WASHINGTON (AP) – A U.S. strike inside Pakistan’s tribal region has killed two Kenyans said to be among al-Qaeda’s top operatives on the FBI’s most-wanted terrorist list, a U.S. counterterrorism official said.
The deaths of the men would appear to be a major victory in the fight against al-Qaeda and follow reports of top terrorists being killed by stepped up U.S. missile strikes in northwest Pakistan, where Osama bin Laden is thought to be hiding.
One of the men, Usama al-Kini, is believed by U.S. intelligence to be behind the September 2008 Marriott Hotel bombing in Islamabad and the October 2007 attack on a convoy carrying Pakistani leader Benazir Bhutto, the official, who spoke on condition of anonymity to discuss U.S. intelligence, said Thursday. Bhutto was killed in a separate attack in late 2007.
The other man killed was Sheikh Ahmed Salim Swedan. Both were believed to have been involved in the 1998 bombings of U.S. embassies in East Africa.
The killings of the al-Qaeda operatives occurred on New Year’s Eve and were first reported by The Washington Post on its Web site Thursday night.
Al-Kini, the more senior of the two, became al-Qaeda’s top operations officer in Zabul province in Afghanistan. He then became operations chief for al-Qaeda in Somalia and the chief of operations in Pakistan, where he oversaw the hotel bombing that killed at least 54 people, the official said.
The official would not describe the secret mission. However, the CIA is known to operate pilotless drones that carry Hellfire missiles that have been used to strike ground targets in the lawless tribal region of Pakistan bordering Afghanistan.
The U.S. is suspected in around 30 missile strikes in northwest Pakistan since mid-August. Nearly all of the missiles have landed in North and South Waziristan, two semiautonomous tribal area considered al-Qaeda and Taliban strongholds.
Pakistan routinely protests the strikes as violations of its sovereignty, noting they often kill civilians and deepen anti-American sentiment, but there are suspicions the Muslim nation has a secret deal with Washington allowing the attacks.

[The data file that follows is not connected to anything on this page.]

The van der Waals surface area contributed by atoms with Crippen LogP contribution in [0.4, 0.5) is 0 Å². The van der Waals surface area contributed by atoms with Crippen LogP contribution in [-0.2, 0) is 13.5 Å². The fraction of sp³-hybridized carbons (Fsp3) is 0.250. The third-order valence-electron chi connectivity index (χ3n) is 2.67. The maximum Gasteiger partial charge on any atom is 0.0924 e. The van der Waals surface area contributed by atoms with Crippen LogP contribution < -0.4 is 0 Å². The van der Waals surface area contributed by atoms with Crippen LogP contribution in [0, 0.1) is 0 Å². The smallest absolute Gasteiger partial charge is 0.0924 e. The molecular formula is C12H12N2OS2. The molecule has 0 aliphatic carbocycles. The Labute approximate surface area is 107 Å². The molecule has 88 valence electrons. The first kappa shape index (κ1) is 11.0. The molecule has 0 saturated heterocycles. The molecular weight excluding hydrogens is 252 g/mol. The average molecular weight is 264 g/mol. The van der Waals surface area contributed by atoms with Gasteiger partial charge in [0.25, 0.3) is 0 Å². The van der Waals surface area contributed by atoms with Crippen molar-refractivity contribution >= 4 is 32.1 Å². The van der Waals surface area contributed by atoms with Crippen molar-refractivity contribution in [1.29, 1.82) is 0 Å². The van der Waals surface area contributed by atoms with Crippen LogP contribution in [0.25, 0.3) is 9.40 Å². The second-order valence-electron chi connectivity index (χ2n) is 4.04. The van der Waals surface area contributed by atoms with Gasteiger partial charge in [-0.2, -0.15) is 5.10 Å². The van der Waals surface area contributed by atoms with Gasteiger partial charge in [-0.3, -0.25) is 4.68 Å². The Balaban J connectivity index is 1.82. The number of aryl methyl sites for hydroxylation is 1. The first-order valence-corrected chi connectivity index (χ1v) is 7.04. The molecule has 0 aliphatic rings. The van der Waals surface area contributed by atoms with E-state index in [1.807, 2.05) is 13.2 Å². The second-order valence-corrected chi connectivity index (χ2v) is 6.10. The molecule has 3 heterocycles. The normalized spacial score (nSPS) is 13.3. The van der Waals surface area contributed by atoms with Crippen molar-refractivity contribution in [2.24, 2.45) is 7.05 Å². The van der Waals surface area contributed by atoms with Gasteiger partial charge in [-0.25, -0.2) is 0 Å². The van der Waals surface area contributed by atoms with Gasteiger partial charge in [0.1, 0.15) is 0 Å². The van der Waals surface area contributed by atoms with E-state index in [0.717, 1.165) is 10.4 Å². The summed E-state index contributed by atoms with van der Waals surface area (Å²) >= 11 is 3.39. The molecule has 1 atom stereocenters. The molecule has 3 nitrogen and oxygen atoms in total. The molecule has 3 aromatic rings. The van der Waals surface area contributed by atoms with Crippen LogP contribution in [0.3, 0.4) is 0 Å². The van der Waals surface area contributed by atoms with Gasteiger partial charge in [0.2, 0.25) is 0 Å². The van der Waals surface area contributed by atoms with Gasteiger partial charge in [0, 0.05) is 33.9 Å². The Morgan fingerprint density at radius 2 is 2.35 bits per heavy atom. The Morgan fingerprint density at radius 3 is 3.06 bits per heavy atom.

Gen. David Petraeus, who is in charge of the wars in Iraq and Afghanistan, told The Associated Press late last year that at least three top extremist leaders were killed in recent months due to the missile strikes.
Petraeus did not identify the men. But there have been unconfirmed media reports that senior al-Qaeda operatives Abu Jihad al Masri, described by the U.S. as the terror network’s propaganda chief, and Khalid Habib, a regional commander, died in missile strikes in Pakistan in October.
In November, Pakistani intelligence officials said a U.S. missile strike killed Rashid Rauf, a British militant linked to a jetliner bomb plot, but there has been no independent confirmation of his death by the U.S. or Britain.
Similar attacks killed senior al-Qaeda commander Abu Laith al-Libi in January 2008 and Egyptian explosives and poisons expert Abu Khabab al-Masri in July.
Pakistan’s chief military spokesman could not immediately be reached for comment Friday on the latest reported deaths.
Pakistani analysts said it was difficult to know for sure whether the two Kenyans were dead, but added that al-Qaeda could probably easily replenish its ranks.
“I think (the attacks) are not affecting militant activity at all,” said Mahmood Shah, a former government security chief for Pakistan’s tribal regions. “In their normal combat they will lose two or three chaps, and they are rarely bothered. They have freedom in these areas.”